Antony Morris – February 2021
Nestled away, in a pretty little corner of Huddersfield, in the ‘lost valley village’ of old Berry Brow rests Deadmanstone (Hirst, 2014). On a road that bears the same name, on the site of what was once the estate of a mansion that also held the same name, Deadmanstone is a gritstone boulder that is steeped in history and legend.
During the summer months the trees that line the opposite side of the road will be thick with leaves. When approaching this natural landmark at this time of year, you will find the sunlight gradually disappearing until you reach a little pocket of darkness at the bend in the road as you draw level with the mouth of Deadmanstone. The scene is ripe for a myth or two.
One legend tells of a solider, some say Roman, some say Scottish, who had been captured and sealed up in a wall on the site of Deadmanstone (Hemingway, 2014). It is within this little pocket of darkness on the bend that you may find the ghost of this prowling Roman occupier, or Scottish invader, or so they say.
The earliest historical sources from the seventeenth and eighteenth centuries refer to the estate and stone as Dudmanstone (Goodall, 2011). Who Dudman was is anybody’s guess, but given this stone’s enduring connection with the dead it is an intriguing mystery. Regardless of its names, it has almost certainly been associated with passing away for much longer than our records record.
The stone rests near the edge of what were once the boundaries of the ancient Township of Almondbury. Locals still tell of a time when folk travelling across the Holme Valley for funerals at one of two ancient parishes in Almondbury and Kirkburton would stop at Deadmanstone, resting their dead on top (Hirst, 2014). This is perhaps cause enough for the stone’s name. Further enquiry and you may hear how these folk supposedly passed their dead up to the mouth of the stone and into the natural tunnel that runs through the huge landmark.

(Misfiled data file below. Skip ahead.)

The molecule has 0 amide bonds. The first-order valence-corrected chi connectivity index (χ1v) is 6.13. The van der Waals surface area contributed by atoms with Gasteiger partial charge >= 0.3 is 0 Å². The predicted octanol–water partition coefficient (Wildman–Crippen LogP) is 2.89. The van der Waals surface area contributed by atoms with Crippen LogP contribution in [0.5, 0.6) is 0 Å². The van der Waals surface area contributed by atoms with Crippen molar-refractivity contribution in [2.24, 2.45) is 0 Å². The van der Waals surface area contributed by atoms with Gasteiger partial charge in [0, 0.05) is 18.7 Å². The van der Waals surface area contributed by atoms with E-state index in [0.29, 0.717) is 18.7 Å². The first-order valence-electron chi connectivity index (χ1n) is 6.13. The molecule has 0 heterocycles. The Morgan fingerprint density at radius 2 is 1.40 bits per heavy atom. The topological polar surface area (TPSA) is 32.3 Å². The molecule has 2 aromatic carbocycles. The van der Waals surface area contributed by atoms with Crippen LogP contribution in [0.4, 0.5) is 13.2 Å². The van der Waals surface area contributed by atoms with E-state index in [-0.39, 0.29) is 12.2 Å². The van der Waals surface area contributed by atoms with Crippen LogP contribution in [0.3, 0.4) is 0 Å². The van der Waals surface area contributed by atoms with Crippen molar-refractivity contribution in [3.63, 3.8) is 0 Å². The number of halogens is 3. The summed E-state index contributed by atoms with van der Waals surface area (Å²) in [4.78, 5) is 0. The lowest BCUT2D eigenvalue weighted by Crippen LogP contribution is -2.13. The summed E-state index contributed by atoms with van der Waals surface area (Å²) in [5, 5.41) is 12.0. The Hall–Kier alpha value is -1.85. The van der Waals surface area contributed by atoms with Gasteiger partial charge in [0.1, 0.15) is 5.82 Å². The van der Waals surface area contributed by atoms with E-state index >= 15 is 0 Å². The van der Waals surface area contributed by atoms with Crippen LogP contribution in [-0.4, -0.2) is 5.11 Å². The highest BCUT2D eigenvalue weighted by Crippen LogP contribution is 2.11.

If you were to approach Deadmanstone on a winter’s day, when the leaves line the floor, you may get a glimpse of the fabulous view out toward Netherton and down over Armitage Bridge. Given the relative youth of the trees, this is the closest you’ll get to seeing the open view that would have greeted the congregations of the 19th century who were treated to an open-air service from the preachers of the local Wesleyan ‘Rock’ Chapel (West Yorkshire Archive Service, 2009). What better place to preach the good news from than Deadmanstone?
So, without delving into tunnels that may or may not lead from the rock or the former Deadmanstone House, let us conclude (Ahier, 1946). If you decide to visit this most wonderous of natural landmarks, be sure to consider the historical significance of this unassuming rock, in a quiet corner of the world. From wary travellers and preaching priests to gruesome murders and transcending souls, Deadmanstone is a local treasure.
Ahier, P. (1946) Story of Castle Hill Huddersfield throughout the centuries : Bc 200-ad 1945 The Advertiser Press Limited
Goodall, A. (2011) Place-names of south-west Yorkshire Cambridge University Press
Hemingway, A. (2014, November 2) Deadmanstone. Andy Hemingway andyhemingway.wordpress.com/2014/11/02/deadmanstone/
Hirst, A. (2014, April 23) Poignant memories over “lost” valley village of Berry Brow. YorkshireLive https://www.examinerlive.co.uk/lifestyle/nostalgia/poignant-memories-over-lost-valley-7013649
West Yorkshire Archive Service. (2009) Newsome South Methodist Church – Off the Record. Huddersfield.click. https://huddersfield.click/offtherecord/index.php/Newsome_South_Methodist_Church